Wautoma, WI
Current Conditions
0:56 AM CDT
Cloudy
Temperature
73°F
Dew Point
71°F
Humidity
94%
Wind
ENE at 3 mph
Barometer
29.96 in. F
Visibility
7.00 mi.
Sunrise
06:09 a.m.
Sunset
07:49 p.m.
Overnight Forecast (Midnight-7:00am)
Temperatures will range from 74 to 68 degrees with mostly cloudy skies. Winds will remain steady around 6 miles per hour from the east. No precipitation is expected.
7-Day Forecast
Saturday
74°F / 68°F
Mostly Cloudy
Saturday
81°F / 68°F
Light Rain
Sunday
87°F / 70°F
Partly Cloudy
Monday
85°F / 70°F
Light Rain
Tuesday
86°F / 66°F
Light Rain
Wednesday
76°F / 54°F
Light Rain
Thursday
61°F / 43°F
Scattered Showers
Detailed Short Term Forecast
Issued at 0:56 AM CDT
Saturday...Temperatures will range from a high of 74 to a low of 68 degrees with mostly cloudy skies. Winds will range between 5 and 8 miles per hour from the eastnortheast. Less than 1 tenth inch of rain is possible.
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Overnight ...Temperatures will range from 74 to 68 degrees with mostly cloudy skies. Winds will remain steady around 6 miles per hour from the east. No precipitation is expected.
Saturday...Temperatures will range from a high of 81 to a low of 68 degrees with mostly cloudy skies. Winds will range between 5 and 15 miles per hour from the eastnortheast. Less than 1 tenth inch of rain is possible.
ARS chemist Charles Cantrell has identified the first mosquito-repelling triglyceride, which he found in Jatropha curcas seed oil, a folk remedy commonly burned in lamps in Africa and India to drive off bugs.<br />

ARS chemist Charles Cantrell has identified the first mosquito-repelling triglyceride, which he found in Jatropha curcas seed oil, a folk remedy commonly burned in lamps in Africa and India to drive off bugs.
Photo By Supplied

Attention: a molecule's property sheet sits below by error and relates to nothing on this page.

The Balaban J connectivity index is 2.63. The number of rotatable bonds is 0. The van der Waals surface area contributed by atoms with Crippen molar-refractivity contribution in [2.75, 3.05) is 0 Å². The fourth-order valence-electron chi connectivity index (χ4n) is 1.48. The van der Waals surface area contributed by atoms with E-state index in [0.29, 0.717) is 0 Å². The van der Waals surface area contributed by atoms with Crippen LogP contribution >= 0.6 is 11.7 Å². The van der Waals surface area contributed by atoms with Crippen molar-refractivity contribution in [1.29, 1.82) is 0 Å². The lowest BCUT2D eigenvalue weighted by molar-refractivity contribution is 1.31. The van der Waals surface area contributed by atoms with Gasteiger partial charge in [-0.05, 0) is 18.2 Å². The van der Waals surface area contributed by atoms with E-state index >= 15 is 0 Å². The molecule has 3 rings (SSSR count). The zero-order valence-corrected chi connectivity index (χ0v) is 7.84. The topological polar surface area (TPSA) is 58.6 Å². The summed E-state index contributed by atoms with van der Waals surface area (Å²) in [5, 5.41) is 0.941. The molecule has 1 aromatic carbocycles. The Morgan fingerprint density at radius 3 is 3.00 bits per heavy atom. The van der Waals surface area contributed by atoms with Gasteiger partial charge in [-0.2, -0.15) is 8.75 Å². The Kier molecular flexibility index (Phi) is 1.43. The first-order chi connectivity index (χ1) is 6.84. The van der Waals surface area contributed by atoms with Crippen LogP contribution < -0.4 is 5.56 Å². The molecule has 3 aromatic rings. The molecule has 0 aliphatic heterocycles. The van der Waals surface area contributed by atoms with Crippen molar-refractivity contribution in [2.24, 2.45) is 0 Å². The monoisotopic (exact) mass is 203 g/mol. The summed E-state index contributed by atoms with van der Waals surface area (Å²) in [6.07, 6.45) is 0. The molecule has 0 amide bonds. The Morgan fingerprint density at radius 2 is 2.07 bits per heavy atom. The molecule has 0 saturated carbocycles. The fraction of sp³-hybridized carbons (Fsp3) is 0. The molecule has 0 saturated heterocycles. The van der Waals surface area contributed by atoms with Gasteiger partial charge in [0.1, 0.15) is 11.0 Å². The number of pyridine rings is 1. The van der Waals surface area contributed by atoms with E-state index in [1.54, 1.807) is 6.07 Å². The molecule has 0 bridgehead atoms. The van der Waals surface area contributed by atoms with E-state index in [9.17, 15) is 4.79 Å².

Scientists identify insect-repelling compounds in Jatropha

Nov. 8, 2012 | 0 comments

A tip about a folk remedy plant used in India and Africa to ward off bugs has led to the discovery of insect-repelling compounds.

U.S. Department of Agriculture (USDA) scientists have identified components of Jatropha curcas seed oil that are responsible for mosquito repellency.

Researchers at the Agricultural Research Service (ARS) Natural Products Utilization Research Unit (NPURU) in Oxford, MS, often find effective plant-derived compounds to deter insects by gathering plants in the wild and investigating those used in traditional folk remedies.

ARS is USDA's principal intramural scientific research agency.

After learning that people in India burn J. curcas seed oil in lamps to keep insects out of their homes and other areas, NPURU chemist Charles Cantrell extracted smoke from the plant in a laboratory and analyzed its properties.

Free fatty acids and triglycerides were among a number of active compounds found to be effective at preventing mosquitoes from biting.

Researchers have known for some time that fatty acids repel insects, but this was the first known report that identified triglycerides as having mosquito repellent activity, according to Cantrell.

Working closely with colleagues at ARS and the National Center for Natural Products Research at the University of Mississippi, Cantrell is exploring additional promising compounds from other plants.

By combining these or similar compounds from other plants with those in Jatropha species, scientists might be able to develop a more effective product.

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